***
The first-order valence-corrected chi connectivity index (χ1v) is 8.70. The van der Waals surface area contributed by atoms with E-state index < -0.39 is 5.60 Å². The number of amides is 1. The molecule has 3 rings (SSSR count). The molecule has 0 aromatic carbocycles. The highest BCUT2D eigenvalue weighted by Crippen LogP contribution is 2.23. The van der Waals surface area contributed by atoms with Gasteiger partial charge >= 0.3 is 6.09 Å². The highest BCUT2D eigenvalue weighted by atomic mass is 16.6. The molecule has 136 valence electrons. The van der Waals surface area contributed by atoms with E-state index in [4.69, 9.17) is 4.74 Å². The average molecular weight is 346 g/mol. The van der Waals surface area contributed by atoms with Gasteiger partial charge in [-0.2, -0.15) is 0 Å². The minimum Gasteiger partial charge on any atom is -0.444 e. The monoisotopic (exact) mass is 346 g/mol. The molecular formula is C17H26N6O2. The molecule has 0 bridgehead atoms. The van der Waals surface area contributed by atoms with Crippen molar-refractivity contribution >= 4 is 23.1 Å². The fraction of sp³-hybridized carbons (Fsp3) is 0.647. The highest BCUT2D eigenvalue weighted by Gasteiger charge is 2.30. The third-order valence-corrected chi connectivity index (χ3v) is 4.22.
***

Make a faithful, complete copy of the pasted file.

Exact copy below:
The first-order valence-corrected chi connectivity index (χ1v) is 8.70. The van der Waals surface area contributed by atoms with E-state index < -0.39 is 5.60 Å². The number of amides is 1. The molecule has 3 rings (SSSR count). The molecule has 0 aromatic carbocycles. The highest BCUT2D eigenvalue weighted by Crippen LogP contribution is 2.23. The van der Waals surface area contributed by atoms with Gasteiger partial charge >= 0.3 is 6.09 Å². The highest BCUT2D eigenvalue weighted by atomic mass is 16.6. The molecule has 136 valence electrons. The van der Waals surface area contributed by atoms with E-state index in [4.69, 9.17) is 4.74 Å². The average molecular weight is 346 g/mol. The van der Waals surface area contributed by atoms with Gasteiger partial charge in [-0.2, -0.15) is 0 Å². The minimum Gasteiger partial charge on any atom is -0.444 e. The monoisotopic (exact) mass is 346 g/mol. The molecular formula is C17H26N6O2. The molecule has 0 bridgehead atoms. The van der Waals surface area contributed by atoms with Crippen molar-refractivity contribution >= 4 is 23.1 Å². The fraction of sp³-hybridized carbons (Fsp3) is 0.647. The highest BCUT2D eigenvalue weighted by Gasteiger charge is 2.30. The third-order valence-corrected chi connectivity index (χ3v) is 4.22.